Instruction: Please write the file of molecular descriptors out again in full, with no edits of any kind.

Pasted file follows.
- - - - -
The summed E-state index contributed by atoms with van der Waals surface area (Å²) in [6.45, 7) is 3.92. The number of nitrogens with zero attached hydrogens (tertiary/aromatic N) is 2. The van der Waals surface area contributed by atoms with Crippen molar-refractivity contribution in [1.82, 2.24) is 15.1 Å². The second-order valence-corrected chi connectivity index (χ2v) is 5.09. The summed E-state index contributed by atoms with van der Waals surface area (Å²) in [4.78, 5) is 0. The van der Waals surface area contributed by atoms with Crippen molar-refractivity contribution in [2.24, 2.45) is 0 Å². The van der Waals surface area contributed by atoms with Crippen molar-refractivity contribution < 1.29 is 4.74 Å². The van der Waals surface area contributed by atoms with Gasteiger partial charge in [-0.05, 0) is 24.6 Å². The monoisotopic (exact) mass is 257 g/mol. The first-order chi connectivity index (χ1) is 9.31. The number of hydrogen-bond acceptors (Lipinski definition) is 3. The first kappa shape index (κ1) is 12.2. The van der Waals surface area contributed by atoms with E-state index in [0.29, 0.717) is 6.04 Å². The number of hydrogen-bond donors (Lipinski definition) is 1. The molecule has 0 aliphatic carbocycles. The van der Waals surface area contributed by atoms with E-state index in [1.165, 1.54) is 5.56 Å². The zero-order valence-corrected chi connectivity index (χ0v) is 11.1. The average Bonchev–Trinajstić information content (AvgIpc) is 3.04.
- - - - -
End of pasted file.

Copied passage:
The summed E-state index contributed by atoms with van der Waals surface area (Å²) in [6.45, 7) is 3.92. The number of nitrogens with zero attached hydrogens (tertiary/aromatic N) is 2. The van der Waals surface area contributed by atoms with Crippen molar-refractivity contribution in [1.82, 2.24) is 15.1 Å². The second-order valence-corrected chi connectivity index (χ2v) is 5.09. The summed E-state index contributed by atoms with van der Waals surface area (Å²) in [4.78, 5) is 0. The van der Waals surface area contributed by atoms with Crippen molar-refractivity contribution in [2.24, 2.45) is 0 Å². The van der Waals surface area contributed by atoms with Crippen molar-refractivity contribution < 1.29 is 4.74 Å². The van der Waals surface area contributed by atoms with Gasteiger partial charge in [-0.05, 0) is 24.6 Å². The monoisotopic (exact) mass is 257 g/mol. The first-order chi connectivity index (χ1) is 9.31. The number of hydrogen-bond acceptors (Lipinski definition) is 3. The first kappa shape index (κ1) is 12.2. The van der Waals surface area contributed by atoms with E-state index in [0.29, 0.717) is 6.04 Å². The number of hydrogen-bond donors (Lipinski definition) is 1. The molecule has 0 aliphatic carbocycles. The van der Waals surface area contributed by atoms with E-state index in [1.165, 1.54) is 5.56 Å². The zero-order valence-corrected chi connectivity index (χ0v) is 11.1. The average Bonchev–Trinajstić information content (AvgIpc) is 3.04.